The news that Angelina Jolie Pitt - Oscar-winning actress and political campaigner - will be joining the academic team at the UK’s prestigious London School of Economics (LSE) has been encouraging debate and splitting opinion online and among the student body most of Tuesday.
Along with former foreign secretary, William Hague, Jolie Pitt will be joining other LSE fellows, scholars, and activists to help promote gender equality and enhance women’s economic, social, and political prospects among Master’s students.
Professor Christine Chinkin, director of the Centre for Women, Peace and Security at the university, naturally praised the selection, deeming it “essential” in advancing knowledge and influencing global and local policy-making, with Jolie Pitt urging other academic institutions to follow suit.
Though, despite what the university and Jolie Pitt, herself, have both said, the appointment of one of the world’s most famous women has split opinion.
The Independent has spoken to two LSE students - one who supports the announcement, and one who opposes - about what they think of Jolie Pitt teaching at their university:
Joel Pearce, 19
Second-year BSc Government student
“People have criticised Angelina Jolie’s appointment for being a ‘cynical move’ to attract students and publicity to the university, but I think that’s missing the point.
“As both an ambassador and special envoy for the UN, she has years of experience of activism, research in the field, and has played a big role in drawing attention to the issue of sexual violence in conflict. I think she’s exactly the kind of person LSE students should be learning from.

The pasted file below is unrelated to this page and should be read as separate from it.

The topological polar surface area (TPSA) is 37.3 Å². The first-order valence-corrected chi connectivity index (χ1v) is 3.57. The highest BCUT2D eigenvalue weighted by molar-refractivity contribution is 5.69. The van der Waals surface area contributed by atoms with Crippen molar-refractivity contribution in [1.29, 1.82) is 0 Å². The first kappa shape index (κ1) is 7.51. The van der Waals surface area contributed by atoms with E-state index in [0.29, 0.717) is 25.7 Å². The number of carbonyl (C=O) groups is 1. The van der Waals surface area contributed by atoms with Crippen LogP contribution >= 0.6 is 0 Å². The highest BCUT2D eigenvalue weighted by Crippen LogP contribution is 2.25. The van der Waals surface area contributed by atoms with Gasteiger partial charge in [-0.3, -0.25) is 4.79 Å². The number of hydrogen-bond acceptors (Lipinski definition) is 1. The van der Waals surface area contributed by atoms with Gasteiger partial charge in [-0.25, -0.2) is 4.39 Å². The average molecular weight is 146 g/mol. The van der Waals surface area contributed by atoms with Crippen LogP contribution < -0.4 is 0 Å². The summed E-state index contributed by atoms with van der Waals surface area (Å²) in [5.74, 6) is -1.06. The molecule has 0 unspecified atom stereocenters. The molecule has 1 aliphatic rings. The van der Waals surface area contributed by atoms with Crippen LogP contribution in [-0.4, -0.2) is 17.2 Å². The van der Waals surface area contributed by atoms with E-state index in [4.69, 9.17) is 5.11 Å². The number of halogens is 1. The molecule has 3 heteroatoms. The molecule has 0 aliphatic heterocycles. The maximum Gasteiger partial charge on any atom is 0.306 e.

“Appointments like this are the antidote to detached and elitist academia - not because she’s won an Oscar, but because she has an insight into the issues that can’t be found in textbooks.
“Universities have a long history of appointing visiting professors who have experience in areas like politics and journalism. Angelina Jolie is no different - even if she is a bigger name.”
First-year BSc International Relations and History student
“Angelina Jolie’s new role as ‘visiting professor in practice’ at LSE is out of her realm.
“In recent years, Jolie has used her status for worthy causes and has given an insight into the the topic of women in conflict, but, to teach Master’s students at one of Britain’s most prestigious universities, and to join the ranks of elitist professors who have reached the top of their fields, requires more than a surfaced insight into a topic.
“Unfortunately, LSE’s track record doesn’t help its case; in 2008, the institution granted a PhD degree to Saif al-Islam Gaddafi - former Libyan leader Muammar Gaddafi’s son - after large donations from the Gaddafi Foundation were pledged to the university [LSE director later said the university acted in the best interests of the school, adding its training of Libyan professionals was “of merit”]. Although the two cases may seem very different, they’re similar in that they both undermine our supposedly meritocratic society, where merit and achievement are meant to be the only factors that distinguish someone in their academic or occupational careers.
“It also tarnishes the hard work students have put in to gain a place at LSE. How can someone who has worked through the education process, obtained a bachelor degree, and finally landed a place for a Master’s at the university be taught by someone who - with respect - has a limited amount of experience and no qualifications to their name?
“Although it would be an honour to meet Jolie for all the admirable humanitarian work she has immersed herself in, appointing her as a visiting professor at LSE only serves to undermine the university, its students and professors and, ultimately, our meritocratic society.”
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